Despite not yet having broken ground, what could be Richmond’s biggest economic development has for months spurred rallies by residents and activists who view the campus’s promise of a new institution for global scholarship as potentially heralding another wave of unwelcome gentrification.
The Berkeley Global Campus at Richmond Bay — with the potential to be UC Berkeley’s most significant educational and research endeavor in recent history — is a 40-year project that would result in a campus that is both an “academic and industrial collaborative space,” with a daily population of up to 10,000 leading researchers, campus employees and main campus students, according to Associate Chancellor Nils Gilman.
“I see it as an extension of our deep commitment, as a public university, to advancing the greater good on both global and local levels,” said Chancellor Nicholas Dirks in an open letter to the Richmond community.
Richmond residents and activists have also seen the Berkeley Global Campus largely as a potential force for good, with the ability to boost the economy and support the education of youth in the city.
“When we found out the project was going to come, it was an exciting opportunity to grow the community of Richmond,” said Melvin Willis, a Richmond resident and organizer with the Alliance of Californians for Community Empowerment, or ACCE. “(But) a lot of vulnerable low-income people might be pushed out if we don’t have an affordable housing plan in place.”
The city has a legacy of big development projects that make promises to the community that never come to fruition, according to Eli Moore, a project manager with the Haas Institute for a Fair and Inclusive Society.
Hundreds of students and residents have rallied — most recently in front of Richmond City Hall in June and around Dirks’ office in California Hall, including an occupation — for the administration to sign a community benefits agreement, a legally binding contract intended to protect local interests as the campus moves forward with its vision of a more globalized institution.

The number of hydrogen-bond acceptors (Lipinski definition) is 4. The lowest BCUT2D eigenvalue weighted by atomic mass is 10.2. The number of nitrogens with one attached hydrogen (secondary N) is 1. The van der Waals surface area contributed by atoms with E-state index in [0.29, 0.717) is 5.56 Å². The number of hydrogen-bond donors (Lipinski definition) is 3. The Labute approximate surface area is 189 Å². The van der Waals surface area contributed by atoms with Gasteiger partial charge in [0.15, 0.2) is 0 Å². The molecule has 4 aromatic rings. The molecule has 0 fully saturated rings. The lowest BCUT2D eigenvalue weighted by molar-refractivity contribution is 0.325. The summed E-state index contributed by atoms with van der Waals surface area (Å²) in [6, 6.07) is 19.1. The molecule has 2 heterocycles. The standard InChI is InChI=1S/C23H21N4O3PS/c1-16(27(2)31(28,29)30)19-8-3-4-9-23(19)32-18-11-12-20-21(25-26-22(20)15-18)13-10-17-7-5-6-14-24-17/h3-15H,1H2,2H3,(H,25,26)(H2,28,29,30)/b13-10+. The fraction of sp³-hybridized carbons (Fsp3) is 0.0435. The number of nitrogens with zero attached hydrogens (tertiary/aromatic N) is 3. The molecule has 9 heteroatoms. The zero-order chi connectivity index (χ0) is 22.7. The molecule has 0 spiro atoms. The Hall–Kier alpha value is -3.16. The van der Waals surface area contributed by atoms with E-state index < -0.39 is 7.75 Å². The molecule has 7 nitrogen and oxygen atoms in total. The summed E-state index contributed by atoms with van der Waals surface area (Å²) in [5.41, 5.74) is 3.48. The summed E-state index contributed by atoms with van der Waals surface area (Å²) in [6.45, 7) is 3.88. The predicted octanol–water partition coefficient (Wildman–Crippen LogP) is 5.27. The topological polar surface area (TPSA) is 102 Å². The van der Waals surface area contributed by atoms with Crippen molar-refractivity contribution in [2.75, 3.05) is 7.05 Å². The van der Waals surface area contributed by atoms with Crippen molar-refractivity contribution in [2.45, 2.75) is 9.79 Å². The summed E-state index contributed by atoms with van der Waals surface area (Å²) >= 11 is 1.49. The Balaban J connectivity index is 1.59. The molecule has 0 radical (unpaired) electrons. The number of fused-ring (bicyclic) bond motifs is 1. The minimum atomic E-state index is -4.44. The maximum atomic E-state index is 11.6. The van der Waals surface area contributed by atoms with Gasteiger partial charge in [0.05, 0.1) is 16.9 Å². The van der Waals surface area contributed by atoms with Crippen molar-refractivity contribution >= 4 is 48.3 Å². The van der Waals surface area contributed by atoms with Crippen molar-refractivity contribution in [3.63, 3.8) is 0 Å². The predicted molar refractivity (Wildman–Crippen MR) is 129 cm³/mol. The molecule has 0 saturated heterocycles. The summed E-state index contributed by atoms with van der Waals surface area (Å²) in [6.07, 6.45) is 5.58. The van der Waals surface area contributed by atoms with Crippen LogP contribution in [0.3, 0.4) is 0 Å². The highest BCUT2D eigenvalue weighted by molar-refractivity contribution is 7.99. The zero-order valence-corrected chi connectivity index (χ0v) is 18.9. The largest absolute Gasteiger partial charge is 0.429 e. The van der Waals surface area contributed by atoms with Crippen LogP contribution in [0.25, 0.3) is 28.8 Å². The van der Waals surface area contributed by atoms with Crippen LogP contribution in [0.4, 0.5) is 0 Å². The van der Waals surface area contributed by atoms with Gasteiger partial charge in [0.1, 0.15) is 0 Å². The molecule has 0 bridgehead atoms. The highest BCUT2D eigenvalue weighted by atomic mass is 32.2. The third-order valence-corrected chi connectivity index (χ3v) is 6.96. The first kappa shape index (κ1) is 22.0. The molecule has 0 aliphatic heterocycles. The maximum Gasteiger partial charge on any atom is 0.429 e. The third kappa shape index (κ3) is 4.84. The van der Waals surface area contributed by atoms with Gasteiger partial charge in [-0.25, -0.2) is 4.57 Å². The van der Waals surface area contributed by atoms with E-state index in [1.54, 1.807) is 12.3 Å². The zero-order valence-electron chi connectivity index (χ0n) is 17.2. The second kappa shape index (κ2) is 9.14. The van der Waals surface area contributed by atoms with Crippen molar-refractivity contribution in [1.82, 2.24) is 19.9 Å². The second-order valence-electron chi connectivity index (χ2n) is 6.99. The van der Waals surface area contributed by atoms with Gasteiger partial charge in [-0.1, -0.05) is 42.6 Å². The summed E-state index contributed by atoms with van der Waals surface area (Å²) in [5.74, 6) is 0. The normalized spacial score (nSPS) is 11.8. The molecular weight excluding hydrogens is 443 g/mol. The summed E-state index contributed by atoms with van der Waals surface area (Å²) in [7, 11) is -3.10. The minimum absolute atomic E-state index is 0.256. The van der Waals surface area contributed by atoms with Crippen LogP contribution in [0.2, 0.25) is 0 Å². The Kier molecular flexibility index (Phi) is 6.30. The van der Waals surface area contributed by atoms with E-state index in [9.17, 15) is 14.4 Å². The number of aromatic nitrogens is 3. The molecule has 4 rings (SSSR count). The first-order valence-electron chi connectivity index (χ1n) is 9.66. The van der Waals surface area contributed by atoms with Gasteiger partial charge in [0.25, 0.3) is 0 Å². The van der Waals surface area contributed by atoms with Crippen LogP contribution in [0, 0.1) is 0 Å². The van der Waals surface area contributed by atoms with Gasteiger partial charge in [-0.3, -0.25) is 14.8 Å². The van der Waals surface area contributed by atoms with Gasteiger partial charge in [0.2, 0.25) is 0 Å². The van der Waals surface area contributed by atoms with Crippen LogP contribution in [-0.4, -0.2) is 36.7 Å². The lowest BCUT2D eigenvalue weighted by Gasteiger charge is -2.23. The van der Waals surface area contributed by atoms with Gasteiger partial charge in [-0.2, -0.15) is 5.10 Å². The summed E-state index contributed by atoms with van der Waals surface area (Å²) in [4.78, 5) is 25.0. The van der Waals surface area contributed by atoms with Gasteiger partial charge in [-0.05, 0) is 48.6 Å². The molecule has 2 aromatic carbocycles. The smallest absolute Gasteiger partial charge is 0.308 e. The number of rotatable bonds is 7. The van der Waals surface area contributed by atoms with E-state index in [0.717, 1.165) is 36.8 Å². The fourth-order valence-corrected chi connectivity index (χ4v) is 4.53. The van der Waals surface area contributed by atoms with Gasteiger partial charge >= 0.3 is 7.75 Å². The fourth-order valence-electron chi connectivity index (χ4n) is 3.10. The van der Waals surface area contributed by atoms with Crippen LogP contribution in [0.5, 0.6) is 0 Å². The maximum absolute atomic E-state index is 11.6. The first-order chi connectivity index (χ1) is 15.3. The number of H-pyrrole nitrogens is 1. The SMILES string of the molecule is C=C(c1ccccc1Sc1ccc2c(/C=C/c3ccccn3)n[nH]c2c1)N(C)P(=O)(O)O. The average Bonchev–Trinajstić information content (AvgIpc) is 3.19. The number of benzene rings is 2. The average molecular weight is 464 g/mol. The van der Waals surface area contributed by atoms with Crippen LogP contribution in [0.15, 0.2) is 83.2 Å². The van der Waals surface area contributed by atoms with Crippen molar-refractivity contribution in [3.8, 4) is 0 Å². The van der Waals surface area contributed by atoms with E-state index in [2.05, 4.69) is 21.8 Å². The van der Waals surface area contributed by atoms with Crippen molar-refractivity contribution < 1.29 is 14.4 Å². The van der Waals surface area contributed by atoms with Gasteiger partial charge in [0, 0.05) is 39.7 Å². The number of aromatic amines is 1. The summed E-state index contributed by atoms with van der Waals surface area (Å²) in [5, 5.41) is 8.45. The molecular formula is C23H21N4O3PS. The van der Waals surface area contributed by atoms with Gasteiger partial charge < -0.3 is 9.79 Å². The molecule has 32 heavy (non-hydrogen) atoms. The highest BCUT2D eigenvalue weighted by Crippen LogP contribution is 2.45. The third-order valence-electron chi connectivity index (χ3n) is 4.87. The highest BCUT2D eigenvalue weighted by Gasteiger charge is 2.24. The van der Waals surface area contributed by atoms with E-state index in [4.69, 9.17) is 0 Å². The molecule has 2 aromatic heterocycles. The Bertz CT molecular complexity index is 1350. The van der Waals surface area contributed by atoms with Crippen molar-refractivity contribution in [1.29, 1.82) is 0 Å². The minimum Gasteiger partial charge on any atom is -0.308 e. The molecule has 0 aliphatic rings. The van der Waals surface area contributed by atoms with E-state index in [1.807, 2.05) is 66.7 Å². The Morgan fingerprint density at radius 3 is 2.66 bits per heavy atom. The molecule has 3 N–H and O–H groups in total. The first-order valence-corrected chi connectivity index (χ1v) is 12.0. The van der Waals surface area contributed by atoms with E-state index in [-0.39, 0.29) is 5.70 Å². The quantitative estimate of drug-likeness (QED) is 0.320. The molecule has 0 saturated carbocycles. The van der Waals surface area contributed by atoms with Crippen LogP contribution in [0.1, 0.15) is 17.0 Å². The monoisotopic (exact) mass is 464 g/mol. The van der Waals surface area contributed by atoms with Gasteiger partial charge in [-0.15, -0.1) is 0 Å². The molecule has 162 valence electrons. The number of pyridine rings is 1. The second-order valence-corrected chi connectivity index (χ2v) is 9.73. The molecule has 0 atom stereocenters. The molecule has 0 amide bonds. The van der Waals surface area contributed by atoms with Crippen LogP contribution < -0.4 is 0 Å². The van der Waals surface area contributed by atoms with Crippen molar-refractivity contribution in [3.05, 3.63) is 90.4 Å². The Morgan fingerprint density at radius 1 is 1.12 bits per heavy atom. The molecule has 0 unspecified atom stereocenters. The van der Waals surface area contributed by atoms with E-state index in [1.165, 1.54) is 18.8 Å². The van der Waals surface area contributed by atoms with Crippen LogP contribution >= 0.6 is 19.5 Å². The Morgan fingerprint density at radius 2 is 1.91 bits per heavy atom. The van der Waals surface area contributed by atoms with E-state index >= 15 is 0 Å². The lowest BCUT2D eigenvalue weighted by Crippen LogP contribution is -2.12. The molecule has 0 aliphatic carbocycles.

The protests center on concerns of displacement and a lack of community benefits in a neighborhood already showing early signs of gentrification.
Despite those for the daily population of up to 10,000, there are currently no plans in the project to house visiting researchers and students — many of whom may end up staying in Richmond.
The Bay Area already suffers from a lack of housing supply, Moore said. With a new campus potentially drawing thousands of international academics, Richmond will be no different, according to Moore.
“People like to live close to where they work or where they go to school,” Moore said. “That demand can contribute to the increased rental rates charged by landlords once they see that there’s people with more income or wealth moving into the area.”
Rising rents are already a trend Richmond renters are seeing, with overall rent rising 13 percent between January 2014 and January 2015, according to Zillow.
“(The Berkeley Global Campus’) presence alone will drive up the housing market prices so much,” Willis said. “It’s their responsibility to mitigate the risk.”
Of the 49 percent who rent in Richmond, low-income renters — who are disproportionately black and Latino — will be most affected, Moore said. Thirty-seven percent of renters earn less than $35,000 per year and spend more than 30 percent of their income on housing, according to a Haas Institute report published this year.
Concerns about gentrification in Richmond expelling low-income residents and underrepresented minorities are deeply rooted in the past experiences of poor renters in other parts of the Bay Area, according to Tamisha Walker, an organizer with the Safe Return Project who grew up in Richmond.
“You can look around at San Francisco and Oakland and other places across the Bay Area where income inequality and gentrification is happening, and folks of color, low income and medium income are being pushed out,” Walker said.
In San Francisco, the black population decreased by 23 percent, or 13,600 people, between 2000 and 2013. In Oakland, the black population fell by more than 27 percent, or 38,000 people, during the same period, according to the Haas Institute report.
“Raise Up Richmond is bringing up valid issues, but they’re not necessarily issues that are just for the university to address,” said development manager Terezia Nemeth. “It’s really up to the city of Richmond.”
While Richmond Councilmember Eduardo Martinez believes that it is UC Berkeley’s responsibility to ameliorate the housing price increases, he said the City Council is working to pass a rent stabilization ordinance by the end of the month so that low-income renters are not displaced as market rates go up.
Despite the opportunities the new campus may present to the community, concerns about gentrification and resources keep some wary.